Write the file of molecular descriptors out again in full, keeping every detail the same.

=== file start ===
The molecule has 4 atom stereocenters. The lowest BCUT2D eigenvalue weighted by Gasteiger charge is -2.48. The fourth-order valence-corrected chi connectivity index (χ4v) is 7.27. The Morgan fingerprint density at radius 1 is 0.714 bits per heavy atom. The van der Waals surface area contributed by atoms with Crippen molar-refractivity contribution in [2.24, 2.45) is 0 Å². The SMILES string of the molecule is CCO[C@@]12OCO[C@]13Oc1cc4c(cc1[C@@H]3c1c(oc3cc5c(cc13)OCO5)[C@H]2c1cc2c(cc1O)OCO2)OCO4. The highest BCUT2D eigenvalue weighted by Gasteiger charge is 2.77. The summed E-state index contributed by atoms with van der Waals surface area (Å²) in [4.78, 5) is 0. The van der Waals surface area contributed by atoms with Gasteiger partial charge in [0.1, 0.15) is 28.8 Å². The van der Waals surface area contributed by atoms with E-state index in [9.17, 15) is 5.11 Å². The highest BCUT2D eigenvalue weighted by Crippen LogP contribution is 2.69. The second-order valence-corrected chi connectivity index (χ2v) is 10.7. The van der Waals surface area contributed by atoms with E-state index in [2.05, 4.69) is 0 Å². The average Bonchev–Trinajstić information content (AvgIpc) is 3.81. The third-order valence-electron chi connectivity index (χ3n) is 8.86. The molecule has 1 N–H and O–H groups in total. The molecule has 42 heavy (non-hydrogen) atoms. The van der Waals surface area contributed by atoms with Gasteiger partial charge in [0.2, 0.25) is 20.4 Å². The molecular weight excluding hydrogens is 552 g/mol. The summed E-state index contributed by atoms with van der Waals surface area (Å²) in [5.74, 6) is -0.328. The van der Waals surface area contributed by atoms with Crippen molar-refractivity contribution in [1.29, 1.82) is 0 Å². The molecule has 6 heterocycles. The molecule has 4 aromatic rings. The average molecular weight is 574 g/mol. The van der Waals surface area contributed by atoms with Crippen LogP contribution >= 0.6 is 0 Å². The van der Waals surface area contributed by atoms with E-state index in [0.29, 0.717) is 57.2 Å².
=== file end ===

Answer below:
The molecule has 4 atom stereocenters. The lowest BCUT2D eigenvalue weighted by Gasteiger charge is -2.48. The fourth-order valence-corrected chi connectivity index (χ4v) is 7.27. The Morgan fingerprint density at radius 1 is 0.714 bits per heavy atom. The van der Waals surface area contributed by atoms with Crippen molar-refractivity contribution in [2.24, 2.45) is 0 Å². The SMILES string of the molecule is CCO[C@@]12OCO[C@]13Oc1cc4c(cc1[C@@H]3c1c(oc3cc5c(cc13)OCO5)[C@H]2c1cc2c(cc1O)OCO2)OCO4. The highest BCUT2D eigenvalue weighted by Gasteiger charge is 2.77. The summed E-state index contributed by atoms with van der Waals surface area (Å²) in [4.78, 5) is 0. The van der Waals surface area contributed by atoms with Gasteiger partial charge in [0.1, 0.15) is 28.8 Å². The van der Waals surface area contributed by atoms with E-state index in [9.17, 15) is 5.11 Å². The highest BCUT2D eigenvalue weighted by Crippen LogP contribution is 2.69. The second-order valence-corrected chi connectivity index (χ2v) is 10.7. The van der Waals surface area contributed by atoms with E-state index in [2.05, 4.69) is 0 Å². The average Bonchev–Trinajstić information content (AvgIpc) is 3.81. The third-order valence-electron chi connectivity index (χ3n) is 8.86. The molecule has 1 N–H and O–H groups in total. The molecule has 42 heavy (non-hydrogen) atoms. The van der Waals surface area contributed by atoms with Gasteiger partial charge in [0.2, 0.25) is 20.4 Å². The molecular weight excluding hydrogens is 552 g/mol. The summed E-state index contributed by atoms with van der Waals surface area (Å²) in [5.74, 6) is -0.328. The van der Waals surface area contributed by atoms with Crippen molar-refractivity contribution in [1.29, 1.82) is 0 Å². The molecule has 6 heterocycles. The molecule has 4 aromatic rings. The average molecular weight is 574 g/mol. The van der Waals surface area contributed by atoms with Crippen LogP contribution >= 0.6 is 0 Å². The van der Waals surface area contributed by atoms with E-state index in [0.29, 0.717) is 57.2 Å².